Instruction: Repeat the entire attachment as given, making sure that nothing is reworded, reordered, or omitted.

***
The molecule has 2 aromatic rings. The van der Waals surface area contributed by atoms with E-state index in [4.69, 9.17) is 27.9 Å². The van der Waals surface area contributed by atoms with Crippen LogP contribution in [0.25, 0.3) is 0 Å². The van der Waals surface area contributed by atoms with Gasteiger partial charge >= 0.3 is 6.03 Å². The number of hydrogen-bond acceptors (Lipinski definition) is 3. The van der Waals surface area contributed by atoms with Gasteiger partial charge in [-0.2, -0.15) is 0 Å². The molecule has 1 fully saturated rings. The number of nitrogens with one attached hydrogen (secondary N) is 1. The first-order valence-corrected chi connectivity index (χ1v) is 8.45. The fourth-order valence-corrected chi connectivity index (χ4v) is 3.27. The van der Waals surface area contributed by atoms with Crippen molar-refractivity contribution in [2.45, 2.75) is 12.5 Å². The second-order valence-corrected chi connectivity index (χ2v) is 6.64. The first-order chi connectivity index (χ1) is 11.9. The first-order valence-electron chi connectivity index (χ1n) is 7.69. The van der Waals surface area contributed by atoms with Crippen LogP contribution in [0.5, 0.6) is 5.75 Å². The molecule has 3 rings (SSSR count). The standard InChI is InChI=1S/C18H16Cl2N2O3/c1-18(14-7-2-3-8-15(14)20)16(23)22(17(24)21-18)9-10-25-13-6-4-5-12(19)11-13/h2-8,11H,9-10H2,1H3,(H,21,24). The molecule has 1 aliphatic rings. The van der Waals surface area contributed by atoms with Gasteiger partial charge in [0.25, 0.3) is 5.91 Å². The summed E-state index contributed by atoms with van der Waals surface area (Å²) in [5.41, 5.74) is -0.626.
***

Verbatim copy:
The molecule has 2 aromatic rings. The van der Waals surface area contributed by atoms with E-state index in [4.69, 9.17) is 27.9 Å². The van der Waals surface area contributed by atoms with Crippen LogP contribution in [0.25, 0.3) is 0 Å². The van der Waals surface area contributed by atoms with Gasteiger partial charge >= 0.3 is 6.03 Å². The number of hydrogen-bond acceptors (Lipinski definition) is 3. The van der Waals surface area contributed by atoms with Gasteiger partial charge in [-0.2, -0.15) is 0 Å². The molecule has 1 fully saturated rings. The number of nitrogens with one attached hydrogen (secondary N) is 1. The first-order valence-corrected chi connectivity index (χ1v) is 8.45. The fourth-order valence-corrected chi connectivity index (χ4v) is 3.27. The van der Waals surface area contributed by atoms with Crippen molar-refractivity contribution in [2.45, 2.75) is 12.5 Å². The second-order valence-corrected chi connectivity index (χ2v) is 6.64. The first-order chi connectivity index (χ1) is 11.9. The first-order valence-electron chi connectivity index (χ1n) is 7.69. The van der Waals surface area contributed by atoms with Crippen LogP contribution in [0.5, 0.6) is 5.75 Å². The molecule has 3 rings (SSSR count). The standard InChI is InChI=1S/C18H16Cl2N2O3/c1-18(14-7-2-3-8-15(14)20)16(23)22(17(24)21-18)9-10-25-13-6-4-5-12(19)11-13/h2-8,11H,9-10H2,1H3,(H,21,24). The molecule has 1 aliphatic rings. The van der Waals surface area contributed by atoms with Gasteiger partial charge in [0.25, 0.3) is 5.91 Å². The summed E-state index contributed by atoms with van der Waals surface area (Å²) in [5.41, 5.74) is -0.626.